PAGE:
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Tips for Using Excel to Stand Out as an Associate

Kelly Trout

Tips for Using Excel to Stand Out as an Associate
AndreyPopov via Getty Images

Developing an understanding of Microsoft Excel that will make an associate stand out is a low bar in the legal industry, where backgrounds like business and coding are relatively sparse. And the return on investment is enormous. Most associates only need a couple of hours to reach the standout threshold. Associates looking to set themselves apart from their colleagues through their Excel knowledge should consider the following tips.

  1. Understand what Excel is not. It is not merely a tool to organize information into columns and rows. A column/row visualization is better executed in a word processor like Microsoft Word or Google Docs. It is also not impossibly complicated. Some of the most basic features in Excel are the most powerful. Avoiding Excel because you are intimidated is a huge missed opportunity. Remember, all an associate needs to stand out is a functional understanding of Excel.
  2. Set your baseline. Do you know that Excel uses formulas? Can you make a spreadsheet sortable and freeze the top row? Do you know how to access multiple worksheets? If the answer to any of these is no, start with a course or publication that explains the basics. This will give you the requisite foundational knowledge to stand out down the road. There are even resources targeted to lawyers who want to use Excel to improve their practice, including the ABA’s e-book Microsoft Excel for Legal Professionals.
  3. Stay curious. Whether working with an existing spreadsheet or building one from scratch, pay attention to the pain points. Are you typing the same (or similar) thing over and over? Getting an unexpected result when you try out a formula? Spending a lot of time scrolling or using Ctrl+F? Do not suffer through or lose hope. Anything that feels tedious or frustrating is an indication that you can learn something new to increase your efficiency.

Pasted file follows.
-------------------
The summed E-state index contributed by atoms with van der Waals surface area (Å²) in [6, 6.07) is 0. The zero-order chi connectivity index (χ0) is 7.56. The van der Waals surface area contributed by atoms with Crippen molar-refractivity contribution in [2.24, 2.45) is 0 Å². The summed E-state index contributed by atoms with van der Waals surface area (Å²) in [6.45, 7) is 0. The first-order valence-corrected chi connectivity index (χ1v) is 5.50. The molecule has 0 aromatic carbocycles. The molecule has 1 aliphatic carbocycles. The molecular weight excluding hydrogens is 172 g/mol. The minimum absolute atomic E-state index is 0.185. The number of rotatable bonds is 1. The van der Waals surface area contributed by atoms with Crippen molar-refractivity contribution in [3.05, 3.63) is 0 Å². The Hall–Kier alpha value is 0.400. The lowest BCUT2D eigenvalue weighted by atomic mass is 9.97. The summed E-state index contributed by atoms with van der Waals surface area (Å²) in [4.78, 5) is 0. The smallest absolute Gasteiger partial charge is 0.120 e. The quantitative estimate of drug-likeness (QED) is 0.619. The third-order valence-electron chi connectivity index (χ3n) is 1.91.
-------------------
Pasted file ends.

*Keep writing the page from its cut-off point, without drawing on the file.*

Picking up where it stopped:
4. Seek answers. There are countless blogs, videos, and message boards available for free to answer Excel questions. Finding answers often takes less than a tenth of an hour. When starting a search, do not let unfamiliarity with terminology stand in your way. For example, searching for the phrase “add up only rows showing in Excel” will return plenty of results on the Subtotal function. If searching online fails, consider reaching out to non-lawyers in your firm or in your personal life who may have more Excel experience.

Excel can be a game-changer for discovery, case management, or any other process that requires digesting and distilling large amounts of information. Every single case would benefit from an associate on staff who has a functional understanding of Excel, and yet so few do. Occasionally, a dual JD/MBA or someone with a coding background decides to practice law and dazzles everyone with her ability to answer data-based questions faster than a partner can formulate them. But the space between those rare experts and associates who have never typed out a formula is vast. Rising above the latter takes just a little effort and offers a much larger reward: the title of “indispensable.”